I love how “The Exorcism” starts out, reading like a conversation or even a litany with the line “I forgive (insert name of character)” repeated almost anaphorically. This gives a drive to the narrative—and some mystery, too. It is not until quite a few pages into the story that we understand that the main character is speaking to his healer, Erna. And that all of this might be occurring as he is in a trance. Did playing with this way of presenting the story/time complicate the writing for you? Or did this idea just come to you?

Using this narrative line simplified, rather than complicated, the composition of the story. All writing is complicated, until some part of it becomes simple.

Your books have been published by big presses and small presses. How do the experiences compare?

Big presses pay you big money and give small attention, small presses reverse that.

Is there any particular author you truly admire?

From Homer to Joan Didion and all the great ones in between, and many of those among us now as well as Didion. James Salter, Ursula Le Guin, Richard Ford, John Edgar Wideman, Doris Lessing and Haruki Murakami, and those who one day may be great, such as Junot Diaz and Yiyun Li and Matt Klam and Kiran Desai and Madeleine Thien, among dozens of others….

What do you learn from writing book reviews?

How to read and write fiction.

How’d you get the gig on NPR?

[—A long story, too long to write out here. I put it all in to the introductory essay of my essay collection “Listening to the Page”…Sorry…]

What is your least favorite book of all time? And of course, if you want to talk about your favorite, that’s OK, too.

Least favorite book of all time? I didn’t write it fortunately, and I won’t say the name. Least favorite of my own books are the ones I didn’t get right enough—at least not yet—to publish.

Most favorite? That’s like saying which of your children is your favorite. Or parents. Without Homer and Shakespeare and Ulysses and To the Lighthouse and The Sound and the Fury and Chekhov, I’d be an orphan.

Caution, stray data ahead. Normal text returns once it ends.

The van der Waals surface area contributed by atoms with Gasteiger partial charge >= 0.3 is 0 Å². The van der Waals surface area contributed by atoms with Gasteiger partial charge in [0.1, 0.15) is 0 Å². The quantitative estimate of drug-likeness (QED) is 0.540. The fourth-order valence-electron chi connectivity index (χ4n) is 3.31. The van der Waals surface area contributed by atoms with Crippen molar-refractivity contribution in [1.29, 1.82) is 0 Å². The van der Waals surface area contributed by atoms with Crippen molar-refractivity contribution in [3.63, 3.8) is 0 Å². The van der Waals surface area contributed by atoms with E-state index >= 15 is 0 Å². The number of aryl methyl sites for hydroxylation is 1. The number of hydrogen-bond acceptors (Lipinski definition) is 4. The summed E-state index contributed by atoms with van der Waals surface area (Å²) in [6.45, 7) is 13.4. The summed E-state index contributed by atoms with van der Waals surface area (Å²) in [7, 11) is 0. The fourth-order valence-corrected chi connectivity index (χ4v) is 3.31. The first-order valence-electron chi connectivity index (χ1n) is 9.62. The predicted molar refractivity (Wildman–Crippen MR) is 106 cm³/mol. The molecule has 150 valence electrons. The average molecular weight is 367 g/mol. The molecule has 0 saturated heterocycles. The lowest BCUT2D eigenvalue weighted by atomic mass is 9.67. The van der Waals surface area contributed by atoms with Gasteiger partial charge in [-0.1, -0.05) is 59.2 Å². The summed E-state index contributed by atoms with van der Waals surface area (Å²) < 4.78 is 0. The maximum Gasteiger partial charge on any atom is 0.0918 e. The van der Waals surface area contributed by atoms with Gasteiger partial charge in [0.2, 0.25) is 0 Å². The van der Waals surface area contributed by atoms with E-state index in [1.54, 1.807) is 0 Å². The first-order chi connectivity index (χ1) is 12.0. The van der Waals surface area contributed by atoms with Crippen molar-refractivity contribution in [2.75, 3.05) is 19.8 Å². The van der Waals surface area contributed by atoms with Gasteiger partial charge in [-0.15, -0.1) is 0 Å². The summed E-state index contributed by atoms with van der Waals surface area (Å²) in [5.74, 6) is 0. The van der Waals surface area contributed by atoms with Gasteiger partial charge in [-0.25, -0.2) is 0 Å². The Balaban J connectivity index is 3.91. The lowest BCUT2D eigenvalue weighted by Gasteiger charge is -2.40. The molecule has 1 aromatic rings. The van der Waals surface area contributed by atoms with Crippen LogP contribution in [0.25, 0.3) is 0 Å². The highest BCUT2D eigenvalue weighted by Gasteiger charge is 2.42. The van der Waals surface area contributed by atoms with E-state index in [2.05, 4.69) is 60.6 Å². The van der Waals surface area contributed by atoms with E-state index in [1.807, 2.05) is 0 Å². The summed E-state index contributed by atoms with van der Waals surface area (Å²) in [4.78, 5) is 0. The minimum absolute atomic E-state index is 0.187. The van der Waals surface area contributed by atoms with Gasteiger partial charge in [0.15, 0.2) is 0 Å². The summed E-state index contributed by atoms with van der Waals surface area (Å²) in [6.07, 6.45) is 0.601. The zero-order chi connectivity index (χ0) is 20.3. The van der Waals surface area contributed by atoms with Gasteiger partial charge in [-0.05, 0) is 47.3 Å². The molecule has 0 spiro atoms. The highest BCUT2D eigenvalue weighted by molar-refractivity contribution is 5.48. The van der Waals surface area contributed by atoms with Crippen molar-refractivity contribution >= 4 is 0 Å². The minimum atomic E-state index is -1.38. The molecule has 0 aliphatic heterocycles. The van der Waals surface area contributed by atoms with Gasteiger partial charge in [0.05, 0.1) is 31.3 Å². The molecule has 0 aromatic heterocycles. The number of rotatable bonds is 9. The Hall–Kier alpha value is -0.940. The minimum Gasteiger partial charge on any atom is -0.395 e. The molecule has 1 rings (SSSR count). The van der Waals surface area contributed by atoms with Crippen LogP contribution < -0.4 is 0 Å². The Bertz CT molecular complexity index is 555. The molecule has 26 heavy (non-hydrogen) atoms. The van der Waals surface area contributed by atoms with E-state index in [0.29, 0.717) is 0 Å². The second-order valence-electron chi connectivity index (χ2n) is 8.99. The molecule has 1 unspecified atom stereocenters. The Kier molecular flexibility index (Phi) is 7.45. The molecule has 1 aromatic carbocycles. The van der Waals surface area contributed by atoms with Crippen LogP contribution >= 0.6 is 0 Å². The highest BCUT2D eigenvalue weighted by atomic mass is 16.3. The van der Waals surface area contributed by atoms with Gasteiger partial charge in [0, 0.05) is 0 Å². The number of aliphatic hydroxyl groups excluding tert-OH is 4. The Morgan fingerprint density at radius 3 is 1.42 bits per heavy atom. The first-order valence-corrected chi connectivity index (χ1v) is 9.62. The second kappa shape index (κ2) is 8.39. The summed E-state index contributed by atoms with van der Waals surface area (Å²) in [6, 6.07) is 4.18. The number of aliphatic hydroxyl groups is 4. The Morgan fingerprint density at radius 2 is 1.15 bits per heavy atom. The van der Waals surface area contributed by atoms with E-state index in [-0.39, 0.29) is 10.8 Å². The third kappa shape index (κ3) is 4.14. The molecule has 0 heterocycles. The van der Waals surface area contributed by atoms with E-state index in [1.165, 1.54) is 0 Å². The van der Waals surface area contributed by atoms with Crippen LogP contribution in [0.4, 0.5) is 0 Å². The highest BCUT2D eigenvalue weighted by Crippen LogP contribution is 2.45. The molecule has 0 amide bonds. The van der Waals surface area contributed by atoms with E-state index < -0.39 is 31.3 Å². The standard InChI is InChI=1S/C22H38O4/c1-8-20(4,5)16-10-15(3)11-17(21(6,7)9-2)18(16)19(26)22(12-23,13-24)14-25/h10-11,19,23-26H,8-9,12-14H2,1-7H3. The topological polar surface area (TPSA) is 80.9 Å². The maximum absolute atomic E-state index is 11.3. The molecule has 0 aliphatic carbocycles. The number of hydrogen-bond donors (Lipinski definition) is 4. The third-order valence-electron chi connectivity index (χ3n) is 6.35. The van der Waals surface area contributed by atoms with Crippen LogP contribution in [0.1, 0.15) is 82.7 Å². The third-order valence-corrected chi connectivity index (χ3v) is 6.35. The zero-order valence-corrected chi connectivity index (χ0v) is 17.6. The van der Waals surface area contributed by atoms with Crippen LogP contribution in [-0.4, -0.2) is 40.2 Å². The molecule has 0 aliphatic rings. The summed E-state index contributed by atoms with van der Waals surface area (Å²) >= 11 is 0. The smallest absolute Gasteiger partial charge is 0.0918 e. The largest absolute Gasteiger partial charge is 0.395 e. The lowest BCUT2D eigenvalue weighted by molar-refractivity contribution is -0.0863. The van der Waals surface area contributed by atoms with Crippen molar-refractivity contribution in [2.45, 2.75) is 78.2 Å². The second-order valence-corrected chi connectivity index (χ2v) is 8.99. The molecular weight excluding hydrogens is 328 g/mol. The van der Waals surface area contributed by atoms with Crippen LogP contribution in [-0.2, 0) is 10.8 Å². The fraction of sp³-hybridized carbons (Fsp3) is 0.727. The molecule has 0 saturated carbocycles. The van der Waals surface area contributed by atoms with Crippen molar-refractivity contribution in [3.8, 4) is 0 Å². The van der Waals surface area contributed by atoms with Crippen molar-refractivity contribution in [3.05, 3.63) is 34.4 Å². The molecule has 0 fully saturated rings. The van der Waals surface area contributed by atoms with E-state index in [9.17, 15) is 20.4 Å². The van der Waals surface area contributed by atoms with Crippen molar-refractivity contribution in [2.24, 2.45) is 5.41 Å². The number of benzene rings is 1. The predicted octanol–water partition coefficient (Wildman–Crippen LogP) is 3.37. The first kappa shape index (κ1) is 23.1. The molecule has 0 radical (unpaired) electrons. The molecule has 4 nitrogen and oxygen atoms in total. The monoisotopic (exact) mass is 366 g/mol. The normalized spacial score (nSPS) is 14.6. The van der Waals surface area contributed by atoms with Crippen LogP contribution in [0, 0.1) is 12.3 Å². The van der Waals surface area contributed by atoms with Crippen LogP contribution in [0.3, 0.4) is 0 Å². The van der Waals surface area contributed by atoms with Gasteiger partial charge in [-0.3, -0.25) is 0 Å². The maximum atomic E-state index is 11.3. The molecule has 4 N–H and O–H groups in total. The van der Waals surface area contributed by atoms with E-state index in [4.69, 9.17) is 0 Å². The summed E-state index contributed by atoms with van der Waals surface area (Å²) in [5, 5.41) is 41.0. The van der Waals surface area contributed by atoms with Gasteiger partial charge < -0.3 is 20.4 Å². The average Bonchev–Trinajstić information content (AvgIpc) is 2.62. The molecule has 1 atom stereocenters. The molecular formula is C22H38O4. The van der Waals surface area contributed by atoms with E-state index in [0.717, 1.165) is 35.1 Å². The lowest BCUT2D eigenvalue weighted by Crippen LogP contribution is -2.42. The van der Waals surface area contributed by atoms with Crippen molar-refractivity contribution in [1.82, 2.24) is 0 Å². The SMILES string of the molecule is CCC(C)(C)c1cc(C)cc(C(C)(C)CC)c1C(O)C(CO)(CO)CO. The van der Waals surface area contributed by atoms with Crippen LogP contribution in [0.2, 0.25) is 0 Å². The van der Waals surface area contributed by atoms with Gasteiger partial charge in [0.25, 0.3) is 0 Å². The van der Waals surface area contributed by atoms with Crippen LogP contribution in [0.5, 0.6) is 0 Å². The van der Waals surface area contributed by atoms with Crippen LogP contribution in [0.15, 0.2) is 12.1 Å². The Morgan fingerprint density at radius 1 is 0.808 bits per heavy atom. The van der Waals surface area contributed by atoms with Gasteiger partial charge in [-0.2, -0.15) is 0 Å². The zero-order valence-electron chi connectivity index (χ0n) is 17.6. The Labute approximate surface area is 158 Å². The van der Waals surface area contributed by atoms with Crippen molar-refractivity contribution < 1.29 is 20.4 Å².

Welty or O’Connor? Williams or Capote? Shakespeare or Marlowe? Southern Gothic or New England WASPs?

Yes.

Is there an era that you would like to write about?

Prehistoric “times”….I really admire Doris Lessing’s new novel “The Cleft”, for trying that, and Elizabeth Marshall Thomas’s “Reindeer Moon” and the late Swedish paleontologist Bjorn Kurten’s novel “The Dance of the Tiger”….And William Golding’s “The Inheritors”…But maybe it’s been done, with all these good books out there already.

Have you ever enjoyed pulp fiction?

I read across the menu, Stephen King to Kelly Link to Howard Norman to Virginia Woolf…but can’t stand BAD genre fiction, because I know how good the best of it can be…

What was the best advice you ever received as a writer?

Work every day that you’re at home. I gave that advice to myself.

Any new work on the horizon?

I have a new novel coming out in November, and a collection of short stories the following spring.

Best advice you can give a budding writer.

Write as much as you can, read as much as you can, live as much as you can.

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Pick up The Fires today at your local bookstore, or online at the SFWP Shop.